There have been a number of academic studies that have tried to measure the profitability of day traders across volatility states. The problem of academic papers is that they have difficulty simulating real trader's behaviors because they do not usually know how traders act and/or make decisions. However, a series of papers (please see the references at the end of the article) decided to use the Opening Range Breakout strategy in their studies, as it has become more of a mainstream strategy in futures markets.
The rationale of the ORB strategy: from the open (Pt) if the market breaks above/below a threshold, the trader will buy/sell the security. In FX, this strategy was translated into the Asian Range Break.
The ORB strategy is based on the premise that if the price moves a certain percentage from the opening price level the odds favor a continuation of that move until the closing price of that day. The trader should therefore establish long (short) position at some predetermined threshold a certain percentage above (below) the opening price, respectively, and exit the position at market close.
By applying the Opening Range Breakout strategy (ORB) on long time series of crude oil and S&P 500 futures contracts, and calculating average returns for each volatility state, significant changes in ORB profitability levels across volatility states have been confirmed. This finding suggests that day trading profitability and, in turn, market inefficiency may be highly correlated with volatility.
YES: Volatility and profitability are linked
Source: Day Trading Profitability across Volatility States - Christian Lundström – 2013
The implication is that a day trader, profitable in the long-run, may experience long time periods of zero, or even negative return during periods of normal, or low volatility. Thus, even if long-run profitability is possible to obtain, it is achieved only by the trader committed to trade every day, for a very long period of time, or by the opportunistic day trader restricting his trading only to periods of high volatility.
So now we have found out that volatility definitely affect our profitability as traders. In this light, it might be useful to actually search for markets that are more volatile, so that we automatically raise our odds of succeeding, when attempting to day trade them.
Vix Index – the volatility level of the S&P 500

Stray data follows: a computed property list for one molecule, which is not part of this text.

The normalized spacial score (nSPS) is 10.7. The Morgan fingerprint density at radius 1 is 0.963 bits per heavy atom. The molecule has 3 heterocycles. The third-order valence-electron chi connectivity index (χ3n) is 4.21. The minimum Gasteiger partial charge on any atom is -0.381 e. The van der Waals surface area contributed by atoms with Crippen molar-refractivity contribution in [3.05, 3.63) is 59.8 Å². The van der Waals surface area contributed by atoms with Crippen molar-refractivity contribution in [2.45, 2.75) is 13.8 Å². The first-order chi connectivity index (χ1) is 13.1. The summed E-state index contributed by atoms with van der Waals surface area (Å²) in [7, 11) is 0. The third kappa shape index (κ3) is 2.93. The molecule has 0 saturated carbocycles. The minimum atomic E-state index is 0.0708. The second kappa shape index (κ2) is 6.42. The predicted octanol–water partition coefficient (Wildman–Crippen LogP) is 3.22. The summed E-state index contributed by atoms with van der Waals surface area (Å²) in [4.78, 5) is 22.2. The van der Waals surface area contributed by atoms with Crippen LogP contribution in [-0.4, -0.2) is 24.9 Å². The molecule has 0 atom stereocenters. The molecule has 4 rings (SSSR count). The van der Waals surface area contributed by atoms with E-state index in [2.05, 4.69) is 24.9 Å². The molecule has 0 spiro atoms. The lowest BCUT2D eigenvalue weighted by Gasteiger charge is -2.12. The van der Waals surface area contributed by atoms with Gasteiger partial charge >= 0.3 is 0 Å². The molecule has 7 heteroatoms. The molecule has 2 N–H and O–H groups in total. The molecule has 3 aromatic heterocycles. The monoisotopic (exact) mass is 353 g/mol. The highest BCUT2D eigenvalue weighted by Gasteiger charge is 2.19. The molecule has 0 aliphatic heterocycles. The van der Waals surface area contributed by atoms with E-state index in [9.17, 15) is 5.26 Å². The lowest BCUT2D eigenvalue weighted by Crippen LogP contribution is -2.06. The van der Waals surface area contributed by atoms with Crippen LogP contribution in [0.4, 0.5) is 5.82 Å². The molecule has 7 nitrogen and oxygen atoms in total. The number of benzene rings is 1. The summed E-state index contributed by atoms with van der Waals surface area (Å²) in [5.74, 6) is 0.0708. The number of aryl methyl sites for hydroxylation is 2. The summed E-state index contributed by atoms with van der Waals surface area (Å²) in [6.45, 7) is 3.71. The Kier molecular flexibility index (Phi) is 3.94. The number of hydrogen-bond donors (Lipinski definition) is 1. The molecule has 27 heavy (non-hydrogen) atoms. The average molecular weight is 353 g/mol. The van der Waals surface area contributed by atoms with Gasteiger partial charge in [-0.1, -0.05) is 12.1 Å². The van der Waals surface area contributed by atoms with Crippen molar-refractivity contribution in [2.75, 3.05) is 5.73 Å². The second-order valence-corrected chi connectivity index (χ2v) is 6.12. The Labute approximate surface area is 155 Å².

Above is a chart of the VIX Index, the volatility index for the S&P 500 – possibly THE most followed benchmark index in the world. Notice the level of volatility: it hits 12% (annualized) at the lows and is now sitting around 18% after being in the 20s. Now let's compare that level of volatility with the Euro FX volatility (EVZ):
EuroCurrency Volatility Index (EVZ)
As you can see, even if the Euro has been attracting more volatility, the levels that seem so high nowadays in FX are basically the lows (12%) for the S&P 500! Since academics and practitioners have realized that profitability of day trading strategies are highly correlated to the volatility of the security traded, does it make that much sense to get so caught up in the FX markets?
One of the main reasons why FX is more difficult to trade is that it does have a lower volatility than other markets, and this means that day trading strategies will suffer to a certain extent.
The Next Step: this article has attempted to shine some light on the “folklore” surrounding the overwhelming “liquidity” of the FX market. You do not need to trade FX for it's liquidity. Liquidity does very little for your profitability as a trader. Instead, you should search for Volatility. I know what you're thinking: volatility goes both ways, and is usually higher when the markets fall. That's very true: you will need to not only to filter market conditions, but also know how to stay on the right side of volatility more often than not. Knowing how to identify market sentiment can help you stay on the right side of the market, but that's a topic for another article.
1. Can Individual Investors Beat the Market? Coval, Hirshleifer ,Shumway - 2005
2. The Behaviour of Individual Investors – Barber, Odean - 2011
3. Assessing the profitability of intraday opening range breakout strategies - Holmberg, Lonnbark, Lundstrom - 2013
4. Day Trading Profitability across Volatility States - Christian Lundström – 2013